$ wu-dump kafka --topic=foo --offset=65536

The usual approach is to consume either from the beginning or end of available data on a topic & partition. wu-dump's default behavior is to start from the end of a topic:

$ wu-dump kafka --topic=foo

but you can also start from the beginning:

$ wu-dump kafka --topic=foo --from_beginning

Another common pattern among Kafka consumers is to choose an offset that is "wherever you last left off". Kafka does not provide a mechansim to remember per-consumer last-offsets so it's up to consumers to do this for themselves. Since wu-dump is not designed to run continuously, it does not store "wherever you last left off".

Elasticsearch Usage

Note:: ElasticSearch support for wu-dump is not currently implemented.

ElasticSearch uses the concept of "indices" which contain "types" to store "documents", each of which is a schema-less, Hash-like structure. Every document must also have an ID which can be generated by ElasticSearch at index (write) time.

wu-load, like many tools that interact with ElasticSearch, uses JSON-serialization. See full options with

$ wu-load elasticsearch --help

Connecting

wu-load tries to connect to an Elasticsearch server at a default host (localhost) and port (9200). You can change these:

$ cat data.json | wu-load elasticsearch --host=10.122.123.124 --port=80

Routing

wu-load loads each document into default index (wukong) and type (streaming_record), but you can change these:

$ cat data.json | wu-load elasticsearch --index=publication --es_type=book

A record with an _index or _type field will override these default settings. You can change the names of the fields used with the --index_field and --es_type_field options:

$ cat data.json | wu-load elasticsearch --index=industry --es_type=publication --index_field=publisher --es_type_field=classification

Creates vs. Updates

If an input record contains a value for the field _id then that value will be as the ID of the document when written, possibly overwriting a document that already exists -- an update.

You can change the field you use for the Elasticsearch ID property:

$ cat data.json | wu-load elasticsearch --index=media --es_type=books --id_field="ISBN"

MongoDB Usage

Note:: MongoDB support for wu-dump is not currently implemented.

MongoDB uses the concept of "databases" which contain "collections" to store "documents", each of which is a schema-less, Hash-like structure. Every document must also have an ID which can be generated by MongoDB at insert (write) time.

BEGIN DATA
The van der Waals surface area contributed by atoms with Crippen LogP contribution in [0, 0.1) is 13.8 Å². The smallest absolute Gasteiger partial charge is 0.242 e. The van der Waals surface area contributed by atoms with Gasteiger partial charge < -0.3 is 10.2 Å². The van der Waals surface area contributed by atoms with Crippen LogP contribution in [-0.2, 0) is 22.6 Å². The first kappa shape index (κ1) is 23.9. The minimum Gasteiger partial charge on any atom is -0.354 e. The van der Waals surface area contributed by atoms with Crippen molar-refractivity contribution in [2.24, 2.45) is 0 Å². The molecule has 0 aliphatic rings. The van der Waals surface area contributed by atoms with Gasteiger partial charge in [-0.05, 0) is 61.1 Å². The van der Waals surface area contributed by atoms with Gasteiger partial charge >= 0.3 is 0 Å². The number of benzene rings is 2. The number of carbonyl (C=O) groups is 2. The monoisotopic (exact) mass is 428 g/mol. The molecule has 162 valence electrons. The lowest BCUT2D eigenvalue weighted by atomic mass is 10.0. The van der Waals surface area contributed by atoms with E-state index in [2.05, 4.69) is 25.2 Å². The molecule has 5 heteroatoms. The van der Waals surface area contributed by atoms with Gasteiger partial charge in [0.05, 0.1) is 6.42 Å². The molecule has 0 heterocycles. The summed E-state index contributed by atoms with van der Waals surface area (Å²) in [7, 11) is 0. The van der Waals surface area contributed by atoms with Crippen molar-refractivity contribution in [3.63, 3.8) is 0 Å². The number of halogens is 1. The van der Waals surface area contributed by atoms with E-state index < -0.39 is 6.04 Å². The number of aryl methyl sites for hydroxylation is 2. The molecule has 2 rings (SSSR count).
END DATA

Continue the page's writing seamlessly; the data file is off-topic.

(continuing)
wu-load, like many tools that interact with MongoDB, uses JSON-serialization. See full options with

$ wu-load mongodb --help

Connecting

wu-load tries to connect to an MongoDB server at a default host (localhost) and port (27017). You can change these:

$ cat data.json | wu-load mongodb --host=10.122.123.124 --port=1234

Routing

wu-load loads each document into default database (wukong) and collection (streaming_record), but you can change these:

$ cat data.json | wu-load mongodb --database=publication --collection=book

A record with a _database or _collection field will override these default settings. You can change the names of the fields used with the --database_field and --collection_field options:

$ cat data.json | wu-load mongodb --database=industry --collection=publication --database_field=publisher --collection_field=classification

Creates vs. Updates

If an input record contains a value for the field _id then that value will be as the ID of the document when written, possibly overwriting a document that already exists -- an update.

You can change the field you use for the MongoDB ID property:

$ cat data.json | wu-load mongodb --database=publication --collection=books --id_field="ISBN"

Syncing

Syncing data between filesystems is always challenging to do well though there are many good tools available.

In a Big Data setting, syncs are even more challenging because of the size of the files involved which exacerbates problems of blocking, atomicity, transactionality, throughput, memory, &c. The best approach is to split the process up into several steps, each of which does one simple operation robustly, correctly, and in a way that can be tracked.

The wu-sync provides several types of syncs that can be used together to create transactional, scalable processing for batch files. Each wu-sync command is meant to be run on a regular schedule every few minutes, perhaps via cron.

All of the wu-sync sync types accept the --dry_run option which will go through the sync showing what would be done but not doing it.

From FTP

The ftp sync will sync data from an FTP server to a local disk. It supports several different flavors of FTP, including FTPS and SFTP.